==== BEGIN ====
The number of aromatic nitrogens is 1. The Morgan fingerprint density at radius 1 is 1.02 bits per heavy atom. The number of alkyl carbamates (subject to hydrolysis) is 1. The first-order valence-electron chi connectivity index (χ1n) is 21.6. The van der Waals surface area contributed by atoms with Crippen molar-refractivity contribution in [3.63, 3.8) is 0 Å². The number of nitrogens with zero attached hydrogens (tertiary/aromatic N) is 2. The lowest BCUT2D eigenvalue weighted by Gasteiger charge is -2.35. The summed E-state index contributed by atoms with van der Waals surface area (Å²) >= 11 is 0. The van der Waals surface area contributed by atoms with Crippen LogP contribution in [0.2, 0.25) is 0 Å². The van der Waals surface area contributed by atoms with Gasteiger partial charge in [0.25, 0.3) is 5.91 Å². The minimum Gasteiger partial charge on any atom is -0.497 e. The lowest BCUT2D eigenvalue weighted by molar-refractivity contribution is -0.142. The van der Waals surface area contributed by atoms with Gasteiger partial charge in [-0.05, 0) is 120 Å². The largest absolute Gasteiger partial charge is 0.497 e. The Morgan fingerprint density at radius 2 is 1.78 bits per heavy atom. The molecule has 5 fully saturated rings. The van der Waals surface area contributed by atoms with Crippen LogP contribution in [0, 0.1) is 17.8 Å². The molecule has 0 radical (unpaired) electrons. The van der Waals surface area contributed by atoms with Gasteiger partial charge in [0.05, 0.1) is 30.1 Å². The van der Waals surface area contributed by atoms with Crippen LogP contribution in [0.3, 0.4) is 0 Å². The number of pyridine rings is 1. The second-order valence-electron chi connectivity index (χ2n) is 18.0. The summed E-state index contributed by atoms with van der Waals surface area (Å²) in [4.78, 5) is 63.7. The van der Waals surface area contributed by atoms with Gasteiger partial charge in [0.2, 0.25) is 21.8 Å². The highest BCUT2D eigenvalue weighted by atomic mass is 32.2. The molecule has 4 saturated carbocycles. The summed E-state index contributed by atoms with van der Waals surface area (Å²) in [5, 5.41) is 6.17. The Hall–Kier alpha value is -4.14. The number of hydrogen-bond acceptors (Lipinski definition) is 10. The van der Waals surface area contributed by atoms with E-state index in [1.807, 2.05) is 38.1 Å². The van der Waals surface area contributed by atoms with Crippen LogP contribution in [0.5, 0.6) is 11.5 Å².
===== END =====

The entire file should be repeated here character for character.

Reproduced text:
The number of aromatic nitrogens is 1. The Morgan fingerprint density at radius 1 is 1.02 bits per heavy atom. The number of alkyl carbamates (subject to hydrolysis) is 1. The first-order valence-electron chi connectivity index (χ1n) is 21.6. The van der Waals surface area contributed by atoms with Crippen molar-refractivity contribution in [3.63, 3.8) is 0 Å². The number of nitrogens with zero attached hydrogens (tertiary/aromatic N) is 2. The lowest BCUT2D eigenvalue weighted by Gasteiger charge is -2.35. The summed E-state index contributed by atoms with van der Waals surface area (Å²) >= 11 is 0. The van der Waals surface area contributed by atoms with Crippen LogP contribution in [0.2, 0.25) is 0 Å². The van der Waals surface area contributed by atoms with Gasteiger partial charge in [0.25, 0.3) is 5.91 Å². The minimum Gasteiger partial charge on any atom is -0.497 e. The lowest BCUT2D eigenvalue weighted by molar-refractivity contribution is -0.142. The van der Waals surface area contributed by atoms with Gasteiger partial charge in [-0.05, 0) is 120 Å². The largest absolute Gasteiger partial charge is 0.497 e. The Morgan fingerprint density at radius 2 is 1.78 bits per heavy atom. The molecule has 5 fully saturated rings. The van der Waals surface area contributed by atoms with Crippen LogP contribution in [0, 0.1) is 17.8 Å². The molecule has 0 radical (unpaired) electrons. The van der Waals surface area contributed by atoms with Gasteiger partial charge in [0.05, 0.1) is 30.1 Å². The van der Waals surface area contributed by atoms with Crippen LogP contribution in [0.3, 0.4) is 0 Å². The number of pyridine rings is 1. The second-order valence-electron chi connectivity index (χ2n) is 18.0. The summed E-state index contributed by atoms with van der Waals surface area (Å²) in [4.78, 5) is 63.7. The van der Waals surface area contributed by atoms with Gasteiger partial charge in [0.2, 0.25) is 21.8 Å². The highest BCUT2D eigenvalue weighted by atomic mass is 32.2. The molecule has 4 saturated carbocycles. The summed E-state index contributed by atoms with van der Waals surface area (Å²) in [5, 5.41) is 6.17. The Hall–Kier alpha value is -4.14. The number of hydrogen-bond acceptors (Lipinski definition) is 10. The van der Waals surface area contributed by atoms with E-state index in [1.807, 2.05) is 38.1 Å². The van der Waals surface area contributed by atoms with Crippen LogP contribution in [0.5, 0.6) is 11.5 Å².